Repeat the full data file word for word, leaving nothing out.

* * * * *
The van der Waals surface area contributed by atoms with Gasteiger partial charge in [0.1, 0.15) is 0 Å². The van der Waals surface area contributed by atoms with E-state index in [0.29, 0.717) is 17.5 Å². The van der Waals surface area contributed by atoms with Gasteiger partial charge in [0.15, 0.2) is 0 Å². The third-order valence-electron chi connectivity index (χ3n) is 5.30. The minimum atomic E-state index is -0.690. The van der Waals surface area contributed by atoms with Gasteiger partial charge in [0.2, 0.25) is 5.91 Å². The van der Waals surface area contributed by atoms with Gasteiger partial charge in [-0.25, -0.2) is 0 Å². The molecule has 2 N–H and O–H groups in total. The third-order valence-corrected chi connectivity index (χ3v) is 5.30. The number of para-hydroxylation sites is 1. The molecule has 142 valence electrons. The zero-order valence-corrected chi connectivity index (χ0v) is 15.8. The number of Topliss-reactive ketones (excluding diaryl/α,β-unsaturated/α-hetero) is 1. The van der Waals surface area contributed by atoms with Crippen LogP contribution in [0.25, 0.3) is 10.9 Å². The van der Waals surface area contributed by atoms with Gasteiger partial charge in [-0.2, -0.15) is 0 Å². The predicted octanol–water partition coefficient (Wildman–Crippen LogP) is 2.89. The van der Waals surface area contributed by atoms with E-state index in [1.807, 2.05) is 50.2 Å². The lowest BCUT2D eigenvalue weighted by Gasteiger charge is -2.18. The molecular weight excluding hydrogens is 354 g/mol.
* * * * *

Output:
The van der Waals surface area contributed by atoms with Gasteiger partial charge in [0.1, 0.15) is 0 Å². The van der Waals surface area contributed by atoms with E-state index in [0.29, 0.717) is 17.5 Å². The van der Waals surface area contributed by atoms with Gasteiger partial charge in [0.15, 0.2) is 0 Å². The third-order valence-electron chi connectivity index (χ3n) is 5.30. The minimum atomic E-state index is -0.690. The van der Waals surface area contributed by atoms with Gasteiger partial charge in [0.2, 0.25) is 5.91 Å². The van der Waals surface area contributed by atoms with Gasteiger partial charge in [-0.25, -0.2) is 0 Å². The molecule has 2 N–H and O–H groups in total. The third-order valence-corrected chi connectivity index (χ3v) is 5.30. The number of para-hydroxylation sites is 1. The molecule has 142 valence electrons. The zero-order valence-corrected chi connectivity index (χ0v) is 15.8. The number of Topliss-reactive ketones (excluding diaryl/α,β-unsaturated/α-hetero) is 1. The van der Waals surface area contributed by atoms with Crippen LogP contribution in [0.25, 0.3) is 10.9 Å². The van der Waals surface area contributed by atoms with Gasteiger partial charge in [-0.2, -0.15) is 0 Å². The predicted octanol–water partition coefficient (Wildman–Crippen LogP) is 2.89. The van der Waals surface area contributed by atoms with E-state index in [1.807, 2.05) is 50.2 Å². The lowest BCUT2D eigenvalue weighted by Gasteiger charge is -2.18. The molecular weight excluding hydrogens is 354 g/mol.